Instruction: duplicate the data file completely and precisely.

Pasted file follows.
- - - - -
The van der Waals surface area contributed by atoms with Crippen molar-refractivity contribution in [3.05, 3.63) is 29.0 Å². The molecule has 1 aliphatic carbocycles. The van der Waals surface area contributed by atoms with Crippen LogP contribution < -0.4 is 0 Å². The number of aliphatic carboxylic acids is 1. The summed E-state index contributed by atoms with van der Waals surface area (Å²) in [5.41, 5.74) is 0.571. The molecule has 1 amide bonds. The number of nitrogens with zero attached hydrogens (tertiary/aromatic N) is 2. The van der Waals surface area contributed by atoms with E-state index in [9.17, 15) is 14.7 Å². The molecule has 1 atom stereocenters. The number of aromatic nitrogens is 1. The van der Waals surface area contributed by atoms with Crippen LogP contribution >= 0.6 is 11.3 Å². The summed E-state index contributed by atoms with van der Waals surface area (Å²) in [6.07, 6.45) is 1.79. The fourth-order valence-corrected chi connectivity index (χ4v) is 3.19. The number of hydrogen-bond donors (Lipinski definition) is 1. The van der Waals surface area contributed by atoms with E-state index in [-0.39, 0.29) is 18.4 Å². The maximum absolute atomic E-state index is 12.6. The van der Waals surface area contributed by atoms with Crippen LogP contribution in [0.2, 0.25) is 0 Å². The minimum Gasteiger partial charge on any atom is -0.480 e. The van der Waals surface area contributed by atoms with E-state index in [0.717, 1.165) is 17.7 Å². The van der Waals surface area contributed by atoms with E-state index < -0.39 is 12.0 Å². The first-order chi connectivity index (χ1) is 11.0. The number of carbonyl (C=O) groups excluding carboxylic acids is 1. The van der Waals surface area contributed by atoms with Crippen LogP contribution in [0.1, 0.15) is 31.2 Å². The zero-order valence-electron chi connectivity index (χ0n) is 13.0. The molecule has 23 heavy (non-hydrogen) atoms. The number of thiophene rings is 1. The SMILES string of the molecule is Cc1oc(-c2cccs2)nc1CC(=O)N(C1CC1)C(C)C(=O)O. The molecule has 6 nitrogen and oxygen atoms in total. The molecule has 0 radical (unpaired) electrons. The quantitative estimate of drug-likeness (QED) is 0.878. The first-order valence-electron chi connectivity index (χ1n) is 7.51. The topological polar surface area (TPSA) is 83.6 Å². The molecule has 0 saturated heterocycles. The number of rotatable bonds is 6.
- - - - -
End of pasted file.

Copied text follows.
The van der Waals surface area contributed by atoms with Crippen molar-refractivity contribution in [3.05, 3.63) is 29.0 Å². The molecule has 1 aliphatic carbocycles. The van der Waals surface area contributed by atoms with Crippen LogP contribution < -0.4 is 0 Å². The number of aliphatic carboxylic acids is 1. The summed E-state index contributed by atoms with van der Waals surface area (Å²) in [5.41, 5.74) is 0.571. The molecule has 1 amide bonds. The number of nitrogens with zero attached hydrogens (tertiary/aromatic N) is 2. The van der Waals surface area contributed by atoms with E-state index in [9.17, 15) is 14.7 Å². The molecule has 1 atom stereocenters. The number of aromatic nitrogens is 1. The van der Waals surface area contributed by atoms with Crippen LogP contribution >= 0.6 is 11.3 Å². The summed E-state index contributed by atoms with van der Waals surface area (Å²) in [6.07, 6.45) is 1.79. The fourth-order valence-corrected chi connectivity index (χ4v) is 3.19. The number of hydrogen-bond donors (Lipinski definition) is 1. The van der Waals surface area contributed by atoms with E-state index in [-0.39, 0.29) is 18.4 Å². The maximum absolute atomic E-state index is 12.6. The van der Waals surface area contributed by atoms with Crippen LogP contribution in [0.2, 0.25) is 0 Å². The minimum Gasteiger partial charge on any atom is -0.480 e. The van der Waals surface area contributed by atoms with E-state index in [0.717, 1.165) is 17.7 Å². The van der Waals surface area contributed by atoms with E-state index < -0.39 is 12.0 Å². The first-order chi connectivity index (χ1) is 11.0. The number of carbonyl (C=O) groups excluding carboxylic acids is 1. The van der Waals surface area contributed by atoms with Crippen LogP contribution in [0.1, 0.15) is 31.2 Å². The zero-order valence-electron chi connectivity index (χ0n) is 13.0. The molecule has 23 heavy (non-hydrogen) atoms. The number of thiophene rings is 1. The SMILES string of the molecule is Cc1oc(-c2cccs2)nc1CC(=O)N(C1CC1)C(C)C(=O)O. The molecule has 6 nitrogen and oxygen atoms in total. The molecule has 0 radical (unpaired) electrons. The quantitative estimate of drug-likeness (QED) is 0.878. The first-order valence-electron chi connectivity index (χ1n) is 7.51. The topological polar surface area (TPSA) is 83.6 Å². The molecule has 0 saturated heterocycles. The number of rotatable bonds is 6.